According to Rajen Sheth, VP of Product Management for Google Cloud, companies tend to fall into one of three categories when it comes to Artificial Intelligence:

  1. I know I should use AI, but why?
  2. I know I need AI, but how?
  3. I know how and why, but what tools?

Sheth says that 70 percent of the companies he’s talked to fall into that first category. Part of his role at Google Cloud is to think about the answer to these questions and help companies better understand why and how they should use AI inside their organizations.

During a talk at MIT Technology Review’s EmTech Next event, Sheth outlined the six lessons he’s learned while implementing AI at Google and other companies.

1. Start with your key business objectives.

“One of the interesting things I find is that people, when they think about AI, oftentimes they think about something big and grandiose. … But what that does is it prevents them from doing things that actually can impact their business very quickly. … Start with your key business objectives. And I’m not talking about what are your technology objectives, but what are the drivers for your business overall, and then how can AI fit into that? A good example of this is Ocado, which is a grocer in England. … One of their business objectives is customer satisfaction because they’re an online grocer. They depend on the customers coming back to them. So one of the things they wanted to figure out was how can they serve their customers better? And how can they actually get on top of customers that are dissatisfied? So they use AI in natural language understanding to understand when a customer is sending in an angry email to automatically escalate that down the right route. So, the customer gets an immediate response. They saw the response time, greatly, greatly reduce. As a result of that, customer satisfaction, went way up. So it affected the top-line metric for them.”

2. The simplest uses are the most powerful.

“Rather than necessarily thinking about the most grandiose uses, there are simple things that you can do that can actually make a difference. One of the examples from [Google] is predictive search. Whenever you type into a Google search bar, it’ll give you suggestions. That was actually started by one engineer at Google a long time back. But it’s had such a transformative effect. Similarly, we have customers like Bloomberg, who have a lot of things that they want to do with AI. But one of the quick things that they did is use translation to translate articles coming from a variety of different sources. That helps their customers get a wider base of information. And so it was a simple use, but it dramatically impacted their business.”

3. Focus on the user experience, not the technology.

“Think about something like Google Photos. What’s interesting about Google Photos is my in-laws use Google Photos almost every day, but they have no idea that underlying it is some of the most advanced AI technology in the world. All the info [they have is] that they can find every picture of their grandkids on the beach. And that’s all that they should know about AI in that context. … It doesn’t matter what the AI is under the covers. … You need to think about the critical user journey, and figure out how AI makes that better.”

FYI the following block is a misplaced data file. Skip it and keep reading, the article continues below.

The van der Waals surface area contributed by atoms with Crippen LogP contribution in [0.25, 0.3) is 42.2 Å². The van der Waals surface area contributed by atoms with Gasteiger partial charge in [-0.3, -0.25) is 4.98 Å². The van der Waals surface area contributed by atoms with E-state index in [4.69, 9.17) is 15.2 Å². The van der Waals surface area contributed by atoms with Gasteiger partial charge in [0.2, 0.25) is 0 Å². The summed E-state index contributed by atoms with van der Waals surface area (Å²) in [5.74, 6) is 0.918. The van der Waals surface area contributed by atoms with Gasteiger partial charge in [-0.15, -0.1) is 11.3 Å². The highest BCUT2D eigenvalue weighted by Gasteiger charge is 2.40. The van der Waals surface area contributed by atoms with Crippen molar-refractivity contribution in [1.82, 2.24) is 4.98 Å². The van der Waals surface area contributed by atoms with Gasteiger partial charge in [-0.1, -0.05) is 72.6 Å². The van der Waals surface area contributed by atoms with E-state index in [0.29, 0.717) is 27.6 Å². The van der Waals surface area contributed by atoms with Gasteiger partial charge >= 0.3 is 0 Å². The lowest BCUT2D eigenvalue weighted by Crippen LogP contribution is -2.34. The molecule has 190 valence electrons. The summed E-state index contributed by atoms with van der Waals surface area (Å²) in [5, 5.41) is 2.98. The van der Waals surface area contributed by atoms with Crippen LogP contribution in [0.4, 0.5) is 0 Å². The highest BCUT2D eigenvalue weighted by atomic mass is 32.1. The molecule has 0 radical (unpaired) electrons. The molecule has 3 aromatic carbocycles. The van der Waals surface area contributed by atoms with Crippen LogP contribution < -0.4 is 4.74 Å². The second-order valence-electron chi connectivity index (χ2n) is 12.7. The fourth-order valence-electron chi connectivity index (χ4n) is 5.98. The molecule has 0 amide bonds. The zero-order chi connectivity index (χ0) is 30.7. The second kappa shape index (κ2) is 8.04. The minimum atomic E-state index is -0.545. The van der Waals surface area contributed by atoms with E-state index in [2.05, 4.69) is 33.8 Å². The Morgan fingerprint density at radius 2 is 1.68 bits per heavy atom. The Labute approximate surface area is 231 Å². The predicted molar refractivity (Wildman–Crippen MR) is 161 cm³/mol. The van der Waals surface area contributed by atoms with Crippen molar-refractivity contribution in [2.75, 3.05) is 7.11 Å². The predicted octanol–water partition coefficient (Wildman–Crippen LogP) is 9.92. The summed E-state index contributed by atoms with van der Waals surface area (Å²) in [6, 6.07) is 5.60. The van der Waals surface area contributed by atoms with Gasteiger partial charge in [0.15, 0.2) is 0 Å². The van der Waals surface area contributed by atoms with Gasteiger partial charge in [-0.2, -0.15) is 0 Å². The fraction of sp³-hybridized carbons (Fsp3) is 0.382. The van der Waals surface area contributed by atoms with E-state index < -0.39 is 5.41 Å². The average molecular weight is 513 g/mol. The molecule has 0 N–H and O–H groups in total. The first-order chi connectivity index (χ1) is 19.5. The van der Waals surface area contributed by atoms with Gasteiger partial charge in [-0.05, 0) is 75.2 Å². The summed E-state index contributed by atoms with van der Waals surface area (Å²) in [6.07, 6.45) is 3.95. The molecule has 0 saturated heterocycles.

4. Open up different interaction models.

“We found this with Google Search and Google Assistant. All of a sudden, people were searching for different things and putting things differently into the Google search bar, because we can use this with speech. We’ve seen this with our customers like Adobe software. They’re now able to interact with their users in a very, very different way, in a more personal way, because they’re able to use speech.”

5. AI is a team sport.

“This is something I think we’ve learned the hard way. It’s not about the data scientists or the machine learning experts. There are many people involved in [AI]. There are people that are involved in production. There are people that are involved from the end users, to the business analysts, all of them. They need to be able to work together for AI to actually be successful within an organization.”

6. Think big, and get there a piece at a time.

“You should be thinking big because AI is going to have a transformative effect, but you can get there one piece of time. … Twenty-five years ago, I actually started my career working on automated vehicles in the mid-90s. And at the time, the technology wasn’t really there. But there were interesting pieces that were. We’re here 25 years later, the technology is much better, but it has not come into production. What has been interesting is that pieces of that have had transformational effects. Things like adaptive cruise control, for example, or things like automated maps, have had huge impacts. And so one of the things that I wish we had done back then is…think of pieces that we can start with and get to production quickly as we work our way to the larger thing. I think all of us will be able to work towards a much larger goal and a much larger transformation.”